It is consistently seen in history that religion is often linked to warfare. This connection may take varying forms; sometimes, as with the Crusades and the attempted invasion of England by Spain in the 16th century, religion is cited by the aggressors as the primary motivation for the war. In other cases, and as will be seen in today’s acts of terrorism from the Middle East, it is more that deep-seated religious beliefs, built into the foundations of nations, more indirectly motivate acts of war. No matter how religion actually is a factor in war, however, and no matter the ways in which it is perceived or presented as such, one reality remains in place; namely, that religion is not faith, but the form faith takes as a social, cultural, and political force in a nation. When this actual identity of religion is understood, and as will be argued in the following, religion becomes a very real cause of war.
In order to appreciate how religion plays a role in causing war, it is necessary to observe how it so powerfully is a foundation of a nation, or of a wider culture. Historically, religion exists in a context of multiple and significant interests, both influencing and being influenced by tides of commerce, social order, politics, and spirituality as well. Perhaps no more striking case of this contextual relationship may be found that the role of the Catholic Church in Europe in the early to late Middle Ages. Regarding the latter era, the European Church, building in presence since the fall of Rome, steadily adapted to feudal cultures. More exactly, in an age when power bases were shifting radically within regions under Frankish rule, the Church more strongly reformed itself to be a political force as well, and one in which papal authority would emerge as stronger than that of the disjointed governments. By the rise of the high Middle Ages, the Church essentially exercised authority over all social and political arenas (Arnold). This was in fact only an extension of an agenda to exert temporal authority long in place. In plain terms, and multiple conflicts and eras notwithstanding, the dominant reality was that the Church established itself as the ultimate political and social power because even Christian princes were subject to the will of God, and that will demanded obedience to the Church (Medieval Political Philosophy). It is then seen that the Catholic Church, and for long centuries, held enormous sway over the European Medieval societies.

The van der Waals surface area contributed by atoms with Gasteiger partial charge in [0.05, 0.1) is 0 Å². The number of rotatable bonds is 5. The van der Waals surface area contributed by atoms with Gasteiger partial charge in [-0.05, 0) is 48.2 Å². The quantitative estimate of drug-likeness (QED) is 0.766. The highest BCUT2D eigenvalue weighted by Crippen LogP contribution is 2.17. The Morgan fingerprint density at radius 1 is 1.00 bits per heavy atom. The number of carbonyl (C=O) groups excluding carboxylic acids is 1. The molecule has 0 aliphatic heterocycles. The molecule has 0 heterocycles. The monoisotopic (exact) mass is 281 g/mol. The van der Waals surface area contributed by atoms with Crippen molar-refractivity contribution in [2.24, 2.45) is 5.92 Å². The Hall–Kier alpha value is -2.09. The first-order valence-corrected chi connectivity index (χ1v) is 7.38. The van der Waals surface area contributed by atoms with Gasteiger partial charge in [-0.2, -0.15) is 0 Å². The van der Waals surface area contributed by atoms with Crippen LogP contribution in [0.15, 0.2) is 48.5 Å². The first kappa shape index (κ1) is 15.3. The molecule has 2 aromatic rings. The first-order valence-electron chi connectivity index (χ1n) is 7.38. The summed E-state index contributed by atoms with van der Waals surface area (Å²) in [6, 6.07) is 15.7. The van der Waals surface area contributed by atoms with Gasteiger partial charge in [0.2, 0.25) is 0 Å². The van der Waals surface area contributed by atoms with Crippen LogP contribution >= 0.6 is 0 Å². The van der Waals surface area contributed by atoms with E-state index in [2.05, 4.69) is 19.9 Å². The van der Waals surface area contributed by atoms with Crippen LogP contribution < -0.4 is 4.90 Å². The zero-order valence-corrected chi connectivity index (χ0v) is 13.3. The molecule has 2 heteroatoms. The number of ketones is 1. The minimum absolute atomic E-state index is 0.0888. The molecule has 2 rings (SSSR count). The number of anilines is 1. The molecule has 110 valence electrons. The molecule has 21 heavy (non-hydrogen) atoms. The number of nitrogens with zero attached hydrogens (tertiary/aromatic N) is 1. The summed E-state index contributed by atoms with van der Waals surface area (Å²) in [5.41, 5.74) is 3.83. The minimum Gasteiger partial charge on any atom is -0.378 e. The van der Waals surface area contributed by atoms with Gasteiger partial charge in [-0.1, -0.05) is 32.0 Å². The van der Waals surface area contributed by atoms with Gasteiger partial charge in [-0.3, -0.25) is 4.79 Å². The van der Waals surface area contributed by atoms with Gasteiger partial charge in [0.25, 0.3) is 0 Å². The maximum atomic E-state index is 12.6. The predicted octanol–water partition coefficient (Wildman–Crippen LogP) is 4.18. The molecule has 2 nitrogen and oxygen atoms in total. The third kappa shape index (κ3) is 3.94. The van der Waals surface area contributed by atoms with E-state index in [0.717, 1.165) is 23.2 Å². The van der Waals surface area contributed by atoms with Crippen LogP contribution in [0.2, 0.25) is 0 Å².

When power at this level is based upon religious structures, it is then inevitable that religion, as a complex structure itself, goes to promoting and causing war. This is famously evident in the Crusades, in which for centuries the Church insisted on European lords gathering their forces to fight the Muslims in the East. As the 1095 decree of Pope Urban II made clear, the Church demanded that the holy places of the East should be returned to Western ownership (Decrees of Pope Urban II), thus launching wars that would go on for hundreds of years. What is critical here is how religion became expanded to reflect economic, social, political, and spiritual matters, all of which combined to amplify the core religion as cause of war. On one level, the Church made it clear that crusaders would receive absolution from their sins. On another, winning glory in such battle translated to great prestige at home, which in turn translated to political powers as heroes commanded popular support. Then, the Crusades offered men with no land or titles a “career”; captured cities in the East could either be claimed as property or looted (Rooney, Miller). The Crusades were in no uncertain terms a military/spiritual/social/commercial venture. More importantly, they emphatically employed religion to incite war.